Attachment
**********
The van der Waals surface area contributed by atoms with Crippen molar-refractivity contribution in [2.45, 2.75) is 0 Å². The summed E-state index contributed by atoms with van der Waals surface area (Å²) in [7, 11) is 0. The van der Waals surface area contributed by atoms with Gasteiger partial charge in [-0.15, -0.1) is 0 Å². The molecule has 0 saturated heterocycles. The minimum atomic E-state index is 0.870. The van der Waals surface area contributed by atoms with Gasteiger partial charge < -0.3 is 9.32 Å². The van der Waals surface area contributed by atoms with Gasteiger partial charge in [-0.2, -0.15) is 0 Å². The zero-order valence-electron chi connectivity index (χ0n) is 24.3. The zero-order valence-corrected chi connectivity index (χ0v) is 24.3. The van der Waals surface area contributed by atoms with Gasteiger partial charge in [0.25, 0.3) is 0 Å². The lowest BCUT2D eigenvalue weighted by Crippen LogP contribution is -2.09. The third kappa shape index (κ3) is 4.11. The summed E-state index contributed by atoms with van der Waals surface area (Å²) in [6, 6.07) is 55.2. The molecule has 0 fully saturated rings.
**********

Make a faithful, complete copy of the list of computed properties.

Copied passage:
The van der Waals surface area contributed by atoms with Crippen molar-refractivity contribution in [2.45, 2.75) is 0 Å². The summed E-state index contributed by atoms with van der Waals surface area (Å²) in [7, 11) is 0. The van der Waals surface area contributed by atoms with Gasteiger partial charge in [-0.15, -0.1) is 0 Å². The molecule has 0 saturated heterocycles. The minimum atomic E-state index is 0.870. The van der Waals surface area contributed by atoms with Gasteiger partial charge < -0.3 is 9.32 Å². The van der Waals surface area contributed by atoms with Gasteiger partial charge in [-0.2, -0.15) is 0 Å². The zero-order valence-electron chi connectivity index (χ0n) is 24.3. The zero-order valence-corrected chi connectivity index (χ0v) is 24.3. The van der Waals surface area contributed by atoms with Gasteiger partial charge in [0.25, 0.3) is 0 Å². The lowest BCUT2D eigenvalue weighted by Crippen LogP contribution is -2.09. The third kappa shape index (κ3) is 4.11. The summed E-state index contributed by atoms with van der Waals surface area (Å²) in [6, 6.07) is 55.2. The molecule has 0 fully saturated rings.